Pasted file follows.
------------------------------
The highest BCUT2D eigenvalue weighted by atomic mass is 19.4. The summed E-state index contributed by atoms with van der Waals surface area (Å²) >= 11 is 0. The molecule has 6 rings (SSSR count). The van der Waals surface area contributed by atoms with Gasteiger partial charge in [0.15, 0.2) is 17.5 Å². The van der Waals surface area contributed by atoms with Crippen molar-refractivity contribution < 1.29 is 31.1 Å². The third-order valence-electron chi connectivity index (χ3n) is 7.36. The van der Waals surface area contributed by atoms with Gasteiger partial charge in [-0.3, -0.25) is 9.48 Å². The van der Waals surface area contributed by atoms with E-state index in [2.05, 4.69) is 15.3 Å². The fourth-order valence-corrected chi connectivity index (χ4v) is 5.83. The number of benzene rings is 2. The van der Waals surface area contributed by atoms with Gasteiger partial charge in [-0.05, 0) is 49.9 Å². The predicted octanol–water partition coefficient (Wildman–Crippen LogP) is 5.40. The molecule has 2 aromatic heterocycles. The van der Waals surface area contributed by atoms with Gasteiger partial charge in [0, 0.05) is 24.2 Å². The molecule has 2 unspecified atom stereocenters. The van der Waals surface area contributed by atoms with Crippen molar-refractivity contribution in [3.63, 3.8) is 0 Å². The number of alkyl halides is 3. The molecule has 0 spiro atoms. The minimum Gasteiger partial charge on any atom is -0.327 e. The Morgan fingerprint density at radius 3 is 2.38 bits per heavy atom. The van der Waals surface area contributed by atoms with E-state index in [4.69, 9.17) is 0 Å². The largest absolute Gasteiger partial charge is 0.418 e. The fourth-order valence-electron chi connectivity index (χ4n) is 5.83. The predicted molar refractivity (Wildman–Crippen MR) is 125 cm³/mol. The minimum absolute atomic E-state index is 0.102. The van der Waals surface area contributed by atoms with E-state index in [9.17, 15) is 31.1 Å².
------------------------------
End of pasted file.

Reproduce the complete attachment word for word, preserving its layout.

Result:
The highest BCUT2D eigenvalue weighted by atomic mass is 19.4. The summed E-state index contributed by atoms with van der Waals surface area (Å²) >= 11 is 0. The molecule has 6 rings (SSSR count). The van der Waals surface area contributed by atoms with Gasteiger partial charge in [0.15, 0.2) is 17.5 Å². The van der Waals surface area contributed by atoms with Crippen molar-refractivity contribution < 1.29 is 31.1 Å². The third-order valence-electron chi connectivity index (χ3n) is 7.36. The van der Waals surface area contributed by atoms with Gasteiger partial charge in [-0.3, -0.25) is 9.48 Å². The van der Waals surface area contributed by atoms with E-state index in [2.05, 4.69) is 15.3 Å². The fourth-order valence-corrected chi connectivity index (χ4v) is 5.83. The number of benzene rings is 2. The van der Waals surface area contributed by atoms with Gasteiger partial charge in [-0.05, 0) is 49.9 Å². The predicted octanol–water partition coefficient (Wildman–Crippen LogP) is 5.40. The molecule has 2 aromatic heterocycles. The van der Waals surface area contributed by atoms with Gasteiger partial charge in [0, 0.05) is 24.2 Å². The molecule has 2 unspecified atom stereocenters. The van der Waals surface area contributed by atoms with Crippen molar-refractivity contribution in [3.63, 3.8) is 0 Å². The number of alkyl halides is 3. The molecule has 0 spiro atoms. The minimum Gasteiger partial charge on any atom is -0.327 e. The Morgan fingerprint density at radius 3 is 2.38 bits per heavy atom. The van der Waals surface area contributed by atoms with E-state index in [4.69, 9.17) is 0 Å². The largest absolute Gasteiger partial charge is 0.418 e. The fourth-order valence-electron chi connectivity index (χ4n) is 5.83. The predicted molar refractivity (Wildman–Crippen MR) is 125 cm³/mol. The minimum absolute atomic E-state index is 0.102. The van der Waals surface area contributed by atoms with E-state index in [9.17, 15) is 31.1 Å².